Showing all posts written by Clayton Henson

Clayton Henson
Clayton Henson
Clayton Henson practices intellectual property law with an emphasis on patent litigation. He received his J.D. from the University of San Diego School of Law where he served as an editor for the San Diego International Law Journal. Prior to his legal education, Clayton attended Auburn University where he received his B.S. in Mechanical Engineering's with a minor in Business, Engineering, & Technology.
Medical Research Organization NAMSA Announces Acquisition of Reimbursement Strategies Consultancy

Medical Research Organization NAMSA Announces Acquisition of Reimbursement Strategies Consultancy

NAMSA, which describes itself as “the world’s only Medical Research Organization (MRO) that accelerates medical device development through integrated laboratory testing, clinical research and regulatory consulting services,” has announced the acquisition of Reimbursement Strategies, LLC.

According to Mass Device, “NAMSA is a medical device firm that “offers integrated laboratory testing, clinical research and regulatory consulting services.” According to NAMSA, Reimbursement Strategies is a consultancy “focused on reimbursement, health economics and market access for the international life science industry” which “places a significant concentration on providing clients efficacious and timely development outcomes through the organization’s expertise in reimbursement strategy, health economics, medical policy research and coverage advocacy.”

Christopher Rupp, VP of NAMSA’s global marketing and commercial operations stated that the acquisition of Reimbursement Strategies “will allow clients to proactively address the largest challenges of bringing novel devices to the global marketplace—securing appropriate coverage and payment for new and existing technologies.” Rupp continued to state that “We look forward to delivering device manufacturers faster, more cost-effective commercialization results through our comprehensive, full-service development solution.”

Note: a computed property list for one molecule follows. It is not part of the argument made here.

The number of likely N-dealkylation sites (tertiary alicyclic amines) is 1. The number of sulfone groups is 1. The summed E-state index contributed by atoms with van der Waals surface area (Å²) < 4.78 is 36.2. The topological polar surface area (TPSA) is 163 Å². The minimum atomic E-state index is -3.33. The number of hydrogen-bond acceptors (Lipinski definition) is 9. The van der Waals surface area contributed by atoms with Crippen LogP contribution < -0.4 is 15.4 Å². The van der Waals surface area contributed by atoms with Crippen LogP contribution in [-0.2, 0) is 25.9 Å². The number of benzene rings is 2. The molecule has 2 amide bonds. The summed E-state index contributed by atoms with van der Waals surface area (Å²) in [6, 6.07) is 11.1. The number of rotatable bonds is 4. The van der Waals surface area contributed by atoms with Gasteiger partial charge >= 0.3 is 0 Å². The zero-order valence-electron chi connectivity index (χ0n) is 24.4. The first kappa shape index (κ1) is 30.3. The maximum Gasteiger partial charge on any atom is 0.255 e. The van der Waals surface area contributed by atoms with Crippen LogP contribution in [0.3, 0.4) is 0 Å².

The former President of Reimbursement Strategies, LLC, Edward Black, stated, “We are very pleased to join the NAMSA Team as we work together to provide clients the most critical services required to navigate our industry’s complicated global reimbursement landscape.” Black, who is now NAMSA’s Director of Global Reimbursement Strategy, asserted that, “It is more important than ever for device manufacturers to assess reimbursement challenges early so they may fully integrate this planning into regulatory and clinical research pathways to achieve resource efficiencies and expedite market commercialization.”

According to Business Wire, “NAMSA’s MRO® Approach plays an important role in translational research, applying a unique combination of disciplines—consulting, regulatory, reimbursement, preclinical, toxicology, microbiology, chemistry, clinical and quality—to move clients’ products through the development process, and continue to provide support through commercialization to post-market requirements anywhere in the world.” Business Wire also reports that, “NAMSA operates 13 offices throughout North America, Europe, the Middle East and Asia, and employs nearly 1,000 highly-experienced laboratory, clinical and consulting Associates.”